when she went into the fields to milk the cows, and, fearing
he might be blown away by the wind, she tied him to
a sow-thistle with a little piece of thread. While she was
milking, a cow came by, bit off the thistle, and swallowed
up Tom. Poor Tom did not like her big teeth, and called
out loudly, ' Mother, mother ! ' ' But where are you,
Tommy, my dear Tommy?" cried out his mother, wringing
her hands. ' Here, mother," he shouted, ' inside the red
cow's mouth ! ' And, saying that, he began to kick and
scratch till the poor cow was nearly mad, and at length
tumbled him out of her mouth. On seeing this, his mother
rushed to him, caught him in her arms, and carried him
Some days after this, his father took him to the fields
a-ploughing, and gave him a whip, made of a barley straw,
with which to drive the oxen ; but little Tom was soon
lost in a furrow. An eagle seeing him, picked him up and
flew with him to the top of a hill where stood a giant's
castle. The giant put him at once into his mouth, intending
to swallow him up, but Tom made such a great disturbance
when he got inside that the monster was soon glad to get
rid of him, and threw him far away into the sea. But he
was not drowned, for he had scarcely touched the water
before he was swallowed by a large fish, which was shortly
afterwards captured and brought to King Arthur, as a
present, by the fisherman. When the fish was opened,
everyone was astonished at finding Tom inside. He was
at once carried to the King, who made him his Court
Long time he lived in jollity,
Beloved of the Court,
And none like Tom was so esteemed
Amongst the better sort.
The Queen was delighted with the little boy, and made
him dance a gaillard on her left hand. He danced so well
that King Arthur gave him a ring, which he wore round
his waist like a girdle.
Tom soon began to long to see his parents again, and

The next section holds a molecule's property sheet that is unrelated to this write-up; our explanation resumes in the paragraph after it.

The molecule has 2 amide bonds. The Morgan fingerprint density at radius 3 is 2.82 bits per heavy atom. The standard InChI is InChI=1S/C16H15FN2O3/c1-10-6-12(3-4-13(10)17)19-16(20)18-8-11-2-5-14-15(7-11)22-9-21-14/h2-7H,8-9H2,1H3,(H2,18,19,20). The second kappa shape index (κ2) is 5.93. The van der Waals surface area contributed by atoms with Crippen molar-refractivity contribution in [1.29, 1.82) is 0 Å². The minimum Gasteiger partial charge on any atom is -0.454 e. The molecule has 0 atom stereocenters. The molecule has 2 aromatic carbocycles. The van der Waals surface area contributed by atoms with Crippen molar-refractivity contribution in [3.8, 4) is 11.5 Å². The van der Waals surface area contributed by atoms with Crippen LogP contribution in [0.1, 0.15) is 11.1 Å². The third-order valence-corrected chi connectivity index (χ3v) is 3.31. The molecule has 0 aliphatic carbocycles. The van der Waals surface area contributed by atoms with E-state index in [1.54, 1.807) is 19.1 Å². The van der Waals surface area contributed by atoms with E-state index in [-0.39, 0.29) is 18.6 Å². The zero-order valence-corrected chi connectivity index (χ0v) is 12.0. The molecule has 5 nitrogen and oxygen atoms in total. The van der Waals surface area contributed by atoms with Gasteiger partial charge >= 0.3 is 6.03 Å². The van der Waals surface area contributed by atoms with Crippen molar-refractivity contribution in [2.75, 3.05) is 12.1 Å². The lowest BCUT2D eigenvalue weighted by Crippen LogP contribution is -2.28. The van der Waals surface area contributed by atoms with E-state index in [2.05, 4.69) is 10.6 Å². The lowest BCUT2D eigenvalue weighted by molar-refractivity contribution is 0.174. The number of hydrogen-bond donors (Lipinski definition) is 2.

begged the King to allow him to go home for a short
time. This was readily permitted, and the King told him
he might take with him as much money as he could carry.
And so away goes lusty Tom,
With three pence at his back
A heavy burthen which did make
His very bones to crack
He had to rest more than a hundred times by the
way, but, after two days and two nights, he reached his
father's house in safety. His mother saw him coming, and
ran out to meet him, and there was great rejoicing at his
arrival. He spent three happy days at home, and then set
out for the Court once more.
Shortly after his return, he one day displeased the King,
so, fearing the royal anger, he crept into an empty flower-
pot, where he lay for a long time. At last he ventured to
peep out, and, seeing a fine large butterfly on the ground
close by, he stole out of his hiding-place, jumped on its
back, and was carried up into the air. The King and
nobles all strove to catch him, but at last poor Tom fell
from his seat into a watering-pot, in which he was almost
vXi ^avsmrJ^x^f.-f^'xsifft:/! '5?'\M3&A ;
drowned, only luckily the gardener's child saw him, and
pulled him out. The King was so pleased to have him
safe once more that he forgot to scold him, and made much
of him instead.
Tom afterwards lived many years at Court, one of the
best beloved of King Arthur's knights.
Thus he at tilt and tournament
Was entertained so,
That all the rest of Arthur's knights
Did him much pleasure show.
With good Sir Launcelot du Lake,
Sir Tristram and Sir Guy,
Yet none compared to brave Tom Thumb
In acts of chivalry.
CHILDREN^ BOOKS *'